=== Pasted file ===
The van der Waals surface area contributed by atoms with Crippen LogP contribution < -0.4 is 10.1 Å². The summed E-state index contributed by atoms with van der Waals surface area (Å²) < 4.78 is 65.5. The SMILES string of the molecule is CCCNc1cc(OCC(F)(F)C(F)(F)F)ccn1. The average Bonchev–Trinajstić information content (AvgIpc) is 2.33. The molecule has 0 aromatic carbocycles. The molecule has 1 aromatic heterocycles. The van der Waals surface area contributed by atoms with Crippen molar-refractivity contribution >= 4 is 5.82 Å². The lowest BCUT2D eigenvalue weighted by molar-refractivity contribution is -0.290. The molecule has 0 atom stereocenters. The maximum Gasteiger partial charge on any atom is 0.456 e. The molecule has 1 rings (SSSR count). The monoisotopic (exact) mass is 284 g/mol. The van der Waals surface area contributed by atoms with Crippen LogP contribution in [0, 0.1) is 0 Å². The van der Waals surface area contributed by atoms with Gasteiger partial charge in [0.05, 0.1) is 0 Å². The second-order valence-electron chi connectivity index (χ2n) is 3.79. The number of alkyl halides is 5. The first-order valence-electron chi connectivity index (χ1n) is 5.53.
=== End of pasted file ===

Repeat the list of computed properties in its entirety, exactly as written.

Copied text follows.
The van der Waals surface area contributed by atoms with Crippen LogP contribution < -0.4 is 10.1 Å². The summed E-state index contributed by atoms with van der Waals surface area (Å²) < 4.78 is 65.5. The SMILES string of the molecule is CCCNc1cc(OCC(F)(F)C(F)(F)F)ccn1. The average Bonchev–Trinajstić information content (AvgIpc) is 2.33. The molecule has 0 aromatic carbocycles. The molecule has 1 aromatic heterocycles. The van der Waals surface area contributed by atoms with Crippen molar-refractivity contribution >= 4 is 5.82 Å². The lowest BCUT2D eigenvalue weighted by molar-refractivity contribution is -0.290. The molecule has 0 atom stereocenters. The maximum Gasteiger partial charge on any atom is 0.456 e. The molecule has 1 rings (SSSR count). The monoisotopic (exact) mass is 284 g/mol. The van der Waals surface area contributed by atoms with Crippen LogP contribution in [0, 0.1) is 0 Å². The van der Waals surface area contributed by atoms with Gasteiger partial charge in [0.05, 0.1) is 0 Å². The second-order valence-electron chi connectivity index (χ2n) is 3.79. The number of alkyl halides is 5. The first-order valence-electron chi connectivity index (χ1n) is 5.53.